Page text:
Entropy in the real world engines
Download
1 / 4

Entropy in the Real World: Engines - PowerPoint PPT Presentation


  • 351 Views
  • Uploaded on

Entropy in the Real World: Engines. A heat engine , or more simply, an engine , is a device that extracts energy from its environment in the form of heat and does useful work. At the heart of every engine is a working substance .

loader
I am the owner, or an agent authorized to act on behalf of the owner, of the copyrighted work described.
capcha
Download Presentation

PowerPoint Slideshow about ' Entropy in the Real World: Engines' - liuz


An Image/Link below is provided (as is) to download presentation

Download Policy: Content on the Website is provided to you AS IS for your information and personal use and may not be sold / licensed / shared on other websites without getting consent from its author.While downloading, if for some reason you are not able to download a presentation, the publisher may have deleted the file from their server.


- - - - - - - - - - - - - - - - - - - - - - - - - - E N D - - - - - - - - - - - - - - - - - - - - - - - - - -
Presentation Transcript
Entropy in the real world engines
Entropy in the Real World: Engines

A heat engine, or more simply, an engine, is a device that extracts energy from its environment in the form of heat and does useful work.

At the heart of every engine is a working substance.

Steam engine Water, in both its vapor and its liquid form.

Automobile engine  Gasoline–Air mixture.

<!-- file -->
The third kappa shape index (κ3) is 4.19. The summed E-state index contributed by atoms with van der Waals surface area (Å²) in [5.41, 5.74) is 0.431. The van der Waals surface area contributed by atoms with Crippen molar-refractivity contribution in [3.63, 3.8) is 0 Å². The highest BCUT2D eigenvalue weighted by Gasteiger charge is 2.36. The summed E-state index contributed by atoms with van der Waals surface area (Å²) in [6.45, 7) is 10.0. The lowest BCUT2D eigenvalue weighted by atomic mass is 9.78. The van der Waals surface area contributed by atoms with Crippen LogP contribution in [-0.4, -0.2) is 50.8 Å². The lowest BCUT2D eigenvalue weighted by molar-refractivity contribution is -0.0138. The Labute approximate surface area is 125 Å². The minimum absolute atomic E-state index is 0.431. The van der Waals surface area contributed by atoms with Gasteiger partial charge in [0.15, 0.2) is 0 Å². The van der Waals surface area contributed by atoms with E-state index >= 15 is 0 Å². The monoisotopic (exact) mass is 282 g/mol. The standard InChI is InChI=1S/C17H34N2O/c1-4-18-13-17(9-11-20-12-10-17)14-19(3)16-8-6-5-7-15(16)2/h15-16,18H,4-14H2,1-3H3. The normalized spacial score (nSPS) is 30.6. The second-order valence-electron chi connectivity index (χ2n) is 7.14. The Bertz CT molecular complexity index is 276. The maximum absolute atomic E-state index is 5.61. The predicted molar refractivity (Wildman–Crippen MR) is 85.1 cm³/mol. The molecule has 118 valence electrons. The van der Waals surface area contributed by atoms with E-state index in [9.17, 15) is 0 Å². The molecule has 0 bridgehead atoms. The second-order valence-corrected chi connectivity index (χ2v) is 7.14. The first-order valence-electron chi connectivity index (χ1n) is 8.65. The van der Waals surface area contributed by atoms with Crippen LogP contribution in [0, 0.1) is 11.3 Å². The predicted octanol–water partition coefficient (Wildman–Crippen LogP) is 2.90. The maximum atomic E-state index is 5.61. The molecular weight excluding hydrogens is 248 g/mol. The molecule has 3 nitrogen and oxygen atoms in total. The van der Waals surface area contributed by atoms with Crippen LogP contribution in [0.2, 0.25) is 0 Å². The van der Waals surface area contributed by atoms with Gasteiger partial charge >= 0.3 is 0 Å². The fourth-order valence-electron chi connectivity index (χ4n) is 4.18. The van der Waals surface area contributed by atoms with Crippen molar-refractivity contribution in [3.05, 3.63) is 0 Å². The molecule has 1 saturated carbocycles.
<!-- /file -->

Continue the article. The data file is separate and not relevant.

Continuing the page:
A Carnot Engine or Ideal Engine:

In an ideal engine, all processes are reversible and no wasteful energy transfers occur due to, say, friction and turbulence.

https://www.youtube.com/watch?v=P3tq3XmKx_Q



Entropy in the real world refrigerators
Entropy in the Real World: Refrigerators

A refrigerator is a device that uses work to transfer energy from a low-temperature reservoir to a high-temperature reservoir as the device continuously repeats a set series of thermodynamic processes. In a household refrigerator, for example, work is done by an electrical compressor to transfer energy from the food storage compartment (a low-temperature reservoir) to the room (a high-temperature reservoir).


Problem 29 page 557
Problem 29, Page 557

Figure 20-27 shows a reversible cycle through which 1.00 mol of a monatomic ideal gas is taken. Assume that p = 2p0, V = 2V0, p0 = 1.01 × 105 Pa, and V0 = 0.0225 m3. Calculate (a) the work done during the cycle, (b) the energy added as heat during stroke abc, and (c) the efficiency of the cycle. (d) What is the efficiency of a Carnot engine operating between the highest and lowest temperatures that occur in the cycle? (e) Is this greater than or less than the efficiency calculated in (c)?


ad